After a minute or two of whirring, your computer informs you that it has updated to the latest stable release of the rails gem. After hacking away for an hour or so, you're happy with your utilization of the aforementioned new feature, and you deploy your app to your production environment:

MASSIVE EXPLOSION!



Why? I'm sure you've already guessed. You wrote your app against rails version x.y.z, and your production server has the gem for version a.b.c (NOTE: variables used for simplicity; not actual rails versions). What to do? Well, you could always keep every environment you ever put your app into on the same version of the rails gem all the time. Depending on the number of machines you have, that could mean spending half a day every time you want to test out a new edge feature. The better option (MUCH better) is to "Freeze" your rails gem. If you haven't heard the term before, all it really means is that you unpack the rails gem on your local machine into the "vendor" directory of your application (much like a plugin) thus your app always carries the version of rails it uses around with it. In this state, as long as you've got a compatible version of ruby installed on any machine that you deploy the app to, you're going to be ok. When you application goes through startup, it will favor a packaged ("frozen") version of rails over the one installed in the environment it's running in.

Now, you might be thinking this sounds complicated. Stay with me here, though, because it couldn't really be any easier. All you need is the following at the command line:


/path/to/my/rails/app> rake rails:freeze:gems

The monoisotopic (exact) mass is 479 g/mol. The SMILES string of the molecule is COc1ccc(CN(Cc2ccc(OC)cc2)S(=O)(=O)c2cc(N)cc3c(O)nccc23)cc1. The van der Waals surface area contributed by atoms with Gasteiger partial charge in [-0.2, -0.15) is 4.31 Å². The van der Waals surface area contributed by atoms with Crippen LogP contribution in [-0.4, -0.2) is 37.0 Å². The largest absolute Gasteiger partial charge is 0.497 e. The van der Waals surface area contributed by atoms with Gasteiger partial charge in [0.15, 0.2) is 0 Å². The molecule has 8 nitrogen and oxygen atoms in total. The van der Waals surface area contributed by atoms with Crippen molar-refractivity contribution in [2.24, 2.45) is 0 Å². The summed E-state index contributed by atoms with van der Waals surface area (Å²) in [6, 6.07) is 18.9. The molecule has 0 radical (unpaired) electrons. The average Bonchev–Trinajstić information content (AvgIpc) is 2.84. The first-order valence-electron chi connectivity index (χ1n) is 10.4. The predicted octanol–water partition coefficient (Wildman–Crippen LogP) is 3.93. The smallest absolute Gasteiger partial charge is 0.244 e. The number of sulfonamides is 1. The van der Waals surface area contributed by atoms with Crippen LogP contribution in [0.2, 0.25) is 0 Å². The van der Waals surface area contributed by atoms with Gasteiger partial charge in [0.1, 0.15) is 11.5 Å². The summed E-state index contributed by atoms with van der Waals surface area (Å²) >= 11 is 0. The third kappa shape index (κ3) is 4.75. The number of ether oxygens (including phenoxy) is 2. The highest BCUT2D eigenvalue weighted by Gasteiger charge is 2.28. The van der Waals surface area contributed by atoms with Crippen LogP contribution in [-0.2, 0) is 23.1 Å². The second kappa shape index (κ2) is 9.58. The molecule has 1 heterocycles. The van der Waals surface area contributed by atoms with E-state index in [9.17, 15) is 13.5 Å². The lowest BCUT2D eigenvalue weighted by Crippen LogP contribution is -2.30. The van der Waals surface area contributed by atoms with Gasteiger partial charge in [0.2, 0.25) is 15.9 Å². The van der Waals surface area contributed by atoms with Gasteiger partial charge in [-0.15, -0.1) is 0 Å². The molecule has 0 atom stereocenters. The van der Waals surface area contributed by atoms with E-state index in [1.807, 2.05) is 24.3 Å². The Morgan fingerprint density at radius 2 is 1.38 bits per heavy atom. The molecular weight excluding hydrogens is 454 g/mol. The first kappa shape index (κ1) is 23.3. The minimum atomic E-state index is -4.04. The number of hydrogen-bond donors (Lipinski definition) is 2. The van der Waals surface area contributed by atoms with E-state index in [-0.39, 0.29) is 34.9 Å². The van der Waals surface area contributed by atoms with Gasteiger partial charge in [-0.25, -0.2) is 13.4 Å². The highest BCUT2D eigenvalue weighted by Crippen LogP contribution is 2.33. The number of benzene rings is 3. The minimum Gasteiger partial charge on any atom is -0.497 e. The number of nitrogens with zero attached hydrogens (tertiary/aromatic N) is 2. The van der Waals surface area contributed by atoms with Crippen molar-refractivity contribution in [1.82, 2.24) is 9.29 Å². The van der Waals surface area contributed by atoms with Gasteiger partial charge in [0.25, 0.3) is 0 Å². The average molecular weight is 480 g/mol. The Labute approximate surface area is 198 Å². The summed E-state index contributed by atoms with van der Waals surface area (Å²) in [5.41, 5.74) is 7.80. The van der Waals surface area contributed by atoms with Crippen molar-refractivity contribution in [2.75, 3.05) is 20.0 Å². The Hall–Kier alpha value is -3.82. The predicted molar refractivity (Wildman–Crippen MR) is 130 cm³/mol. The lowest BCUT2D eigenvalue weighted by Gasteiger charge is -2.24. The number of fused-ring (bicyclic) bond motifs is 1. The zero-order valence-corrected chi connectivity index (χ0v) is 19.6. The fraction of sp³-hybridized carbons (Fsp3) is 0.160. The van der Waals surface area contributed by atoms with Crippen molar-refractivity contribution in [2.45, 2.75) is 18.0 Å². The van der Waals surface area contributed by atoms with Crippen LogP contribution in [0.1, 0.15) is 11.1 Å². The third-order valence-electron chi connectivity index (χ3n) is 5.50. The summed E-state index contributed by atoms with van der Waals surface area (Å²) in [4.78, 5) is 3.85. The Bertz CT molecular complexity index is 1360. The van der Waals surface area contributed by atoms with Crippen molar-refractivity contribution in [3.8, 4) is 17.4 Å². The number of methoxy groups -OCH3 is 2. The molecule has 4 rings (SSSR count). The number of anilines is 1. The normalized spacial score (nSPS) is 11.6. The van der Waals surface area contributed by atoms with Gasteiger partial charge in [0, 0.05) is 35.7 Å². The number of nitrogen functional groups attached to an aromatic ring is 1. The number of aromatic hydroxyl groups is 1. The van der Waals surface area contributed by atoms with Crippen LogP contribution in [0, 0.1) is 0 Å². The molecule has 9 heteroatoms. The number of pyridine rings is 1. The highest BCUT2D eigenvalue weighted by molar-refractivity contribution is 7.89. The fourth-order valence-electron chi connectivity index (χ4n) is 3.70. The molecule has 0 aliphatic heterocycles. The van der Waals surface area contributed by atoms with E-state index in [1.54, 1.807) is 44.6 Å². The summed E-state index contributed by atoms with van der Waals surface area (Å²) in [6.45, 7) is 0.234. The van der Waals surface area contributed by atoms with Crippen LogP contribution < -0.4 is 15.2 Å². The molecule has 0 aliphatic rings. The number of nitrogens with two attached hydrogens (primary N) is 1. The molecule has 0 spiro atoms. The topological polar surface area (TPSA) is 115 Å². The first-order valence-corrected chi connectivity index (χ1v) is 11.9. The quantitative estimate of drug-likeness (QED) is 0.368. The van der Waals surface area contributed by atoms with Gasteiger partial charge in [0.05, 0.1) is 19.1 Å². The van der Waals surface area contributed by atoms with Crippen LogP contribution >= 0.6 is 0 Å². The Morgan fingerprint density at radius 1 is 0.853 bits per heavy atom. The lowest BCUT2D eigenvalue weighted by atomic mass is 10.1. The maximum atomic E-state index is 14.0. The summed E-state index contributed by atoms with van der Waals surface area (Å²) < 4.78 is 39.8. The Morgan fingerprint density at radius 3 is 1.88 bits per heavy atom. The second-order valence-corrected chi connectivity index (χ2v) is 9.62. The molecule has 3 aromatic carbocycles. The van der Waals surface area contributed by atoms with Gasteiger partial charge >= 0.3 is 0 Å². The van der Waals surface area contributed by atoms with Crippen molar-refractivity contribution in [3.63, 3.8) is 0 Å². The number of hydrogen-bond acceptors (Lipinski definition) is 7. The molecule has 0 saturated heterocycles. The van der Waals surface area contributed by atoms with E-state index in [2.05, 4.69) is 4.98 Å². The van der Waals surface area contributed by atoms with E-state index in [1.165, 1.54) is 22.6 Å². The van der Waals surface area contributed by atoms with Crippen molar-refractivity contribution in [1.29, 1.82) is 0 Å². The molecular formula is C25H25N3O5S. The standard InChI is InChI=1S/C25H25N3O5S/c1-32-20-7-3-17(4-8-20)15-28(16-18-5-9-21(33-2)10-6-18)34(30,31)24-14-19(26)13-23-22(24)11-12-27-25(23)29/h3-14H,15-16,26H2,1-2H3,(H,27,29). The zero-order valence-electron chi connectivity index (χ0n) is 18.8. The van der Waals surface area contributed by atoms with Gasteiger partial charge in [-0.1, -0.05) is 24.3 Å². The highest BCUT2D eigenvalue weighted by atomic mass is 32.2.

This command unpacks your rails gems into the vendor directory of your app. DONE! Commit and deploy, you're now flying with a frozen version of rails in your apps back pocket.

Thursday, September 11, 2008

UI Matters

I had a phone call today from a panicked customer. "The site isn't working!", he said, "I can't figure out why!". Naturally, I immediately started working the site through my browser trying to reproduce the problem. He was telling me that a text box that was supposed to be providing auto-complete results wasn't even allowing him to type any text into it. Clearly this was a serious problem, and I couldn't imagine what was causing it. I rehearsed the same steps over and over again: Arrive at the page, press the button, start typing into the popup, pick a result, make sure the popup disappears and the chosen result shows up in the readonly box next to the button ; On every operating system, with every browser, with every add-on or extension, and everything seemed to be working fine. Every time I typed a query in, I got a result, and I just couldn't find a way to break it. What could be causing this? What's their network security like? Are they blocking something necessary? Who knows!?

As my confusion deepened, I saw the business collapsing underneath me. If I can't solve this one little problem, then this website is going to be useless, and I'm going to be a failure. I had already spent several hours on this and it was looking hopeless.